Blunted metabolic responses to cold and insulin stimulation in brown adipose tissue of obese humans

Obesity (Silver Spring). 2013 Nov;21(11):2279-87. doi: 10.1002/oby.20456. Epub 2013 Jun 13.


Objective: Inactive brown adipose tissue (BAT) may predispose to weight gain. This study was designed to measure metabolism in the BAT of obese humans, and to compare it to that in lean subjects. The impact of weight loss on BAT and the association of detectable BAT with various metabolic characteristics were also assessed.

Design and methods: Using positron emission tomography (PET), cold- and insulin-stimulated glucose uptake and blood flow in the BAT of obese and lean humans were quantified. Further, cold-induced glucose uptake was measured in obese subjects before and after a 5-month conventional weight loss.

Results: Mean responses in BAT glucose uptake rate to both cold and insulin stimulation were twice as large in lean as in obese subjects. Blood flow in BAT was also lower in obese subjects under cold conditions. The increase in cold-induced BAT glucose uptake rate after weight loss was not statistically significant. Subjects with cold-activated detectable BAT were leaner and had higher whole-body insulin sensitivity than BAT-negative subjects, irrespective of age and gender.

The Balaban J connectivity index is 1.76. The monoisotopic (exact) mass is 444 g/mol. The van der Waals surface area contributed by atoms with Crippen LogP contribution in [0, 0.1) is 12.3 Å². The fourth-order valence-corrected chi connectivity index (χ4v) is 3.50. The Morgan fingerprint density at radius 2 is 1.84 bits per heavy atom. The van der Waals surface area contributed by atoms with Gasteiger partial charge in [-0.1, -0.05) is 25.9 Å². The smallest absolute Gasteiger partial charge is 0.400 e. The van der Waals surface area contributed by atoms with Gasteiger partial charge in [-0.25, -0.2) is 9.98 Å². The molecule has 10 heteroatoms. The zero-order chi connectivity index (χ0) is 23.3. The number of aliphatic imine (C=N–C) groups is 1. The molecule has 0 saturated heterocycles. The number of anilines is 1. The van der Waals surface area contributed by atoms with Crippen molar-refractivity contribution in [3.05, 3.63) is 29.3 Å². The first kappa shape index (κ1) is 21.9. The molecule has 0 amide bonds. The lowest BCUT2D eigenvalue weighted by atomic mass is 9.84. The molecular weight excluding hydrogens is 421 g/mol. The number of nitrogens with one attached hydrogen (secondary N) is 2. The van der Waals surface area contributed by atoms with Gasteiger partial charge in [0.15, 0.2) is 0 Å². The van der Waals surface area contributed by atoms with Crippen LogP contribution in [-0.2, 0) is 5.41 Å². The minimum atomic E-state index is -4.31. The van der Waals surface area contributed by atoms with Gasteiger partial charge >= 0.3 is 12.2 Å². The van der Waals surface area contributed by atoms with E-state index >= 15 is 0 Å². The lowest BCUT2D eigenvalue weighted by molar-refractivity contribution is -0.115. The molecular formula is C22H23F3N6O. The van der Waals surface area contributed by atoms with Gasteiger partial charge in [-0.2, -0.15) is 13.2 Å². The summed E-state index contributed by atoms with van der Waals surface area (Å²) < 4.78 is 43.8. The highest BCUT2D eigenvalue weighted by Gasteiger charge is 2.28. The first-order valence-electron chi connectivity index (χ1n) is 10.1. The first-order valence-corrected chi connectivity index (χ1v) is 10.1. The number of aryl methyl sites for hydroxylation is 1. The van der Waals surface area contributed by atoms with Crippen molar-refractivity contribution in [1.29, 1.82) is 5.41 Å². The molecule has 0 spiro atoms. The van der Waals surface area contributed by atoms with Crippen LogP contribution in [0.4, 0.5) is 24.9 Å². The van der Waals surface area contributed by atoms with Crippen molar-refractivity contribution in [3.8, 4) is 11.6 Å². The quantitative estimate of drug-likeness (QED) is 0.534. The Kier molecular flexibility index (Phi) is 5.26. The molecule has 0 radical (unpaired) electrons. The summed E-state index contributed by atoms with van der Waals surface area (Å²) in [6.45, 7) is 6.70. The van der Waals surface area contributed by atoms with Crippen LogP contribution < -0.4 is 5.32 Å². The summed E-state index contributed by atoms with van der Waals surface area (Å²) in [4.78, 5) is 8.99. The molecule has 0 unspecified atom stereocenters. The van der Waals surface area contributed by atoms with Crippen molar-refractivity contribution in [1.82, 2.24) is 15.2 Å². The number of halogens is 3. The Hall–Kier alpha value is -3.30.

Conclusions: The effects of cold and insulin on BAT activity are severely blunted in obesity, and the presence of detectable BAT may contribute to a metabolically healthy status.

Publication types

  • Controlled Clinical Trial
  • Research Support, Non-U.S. Gov't

MeSH terms

  • Adipose Tissue, Brown / drug effects
  • Adipose Tissue, Brown / metabolism*
  • Adipose Tissue, Brown / pathology
  • Adult
  • Caloric Restriction
  • Cold Temperature*
  • Exercise Therapy
  • Female
  • Glucose / metabolism
  • Humans
  • Insulin / pharmacology*
  • Male
  • Middle Aged
  • Obesity / metabolism*
  • Obesity / pathology
  • Obesity / therapy
  • Stress, Physiological*
  • Thinness / metabolism
  • Weight Reduction Programs


  • Insulin
  • Glucose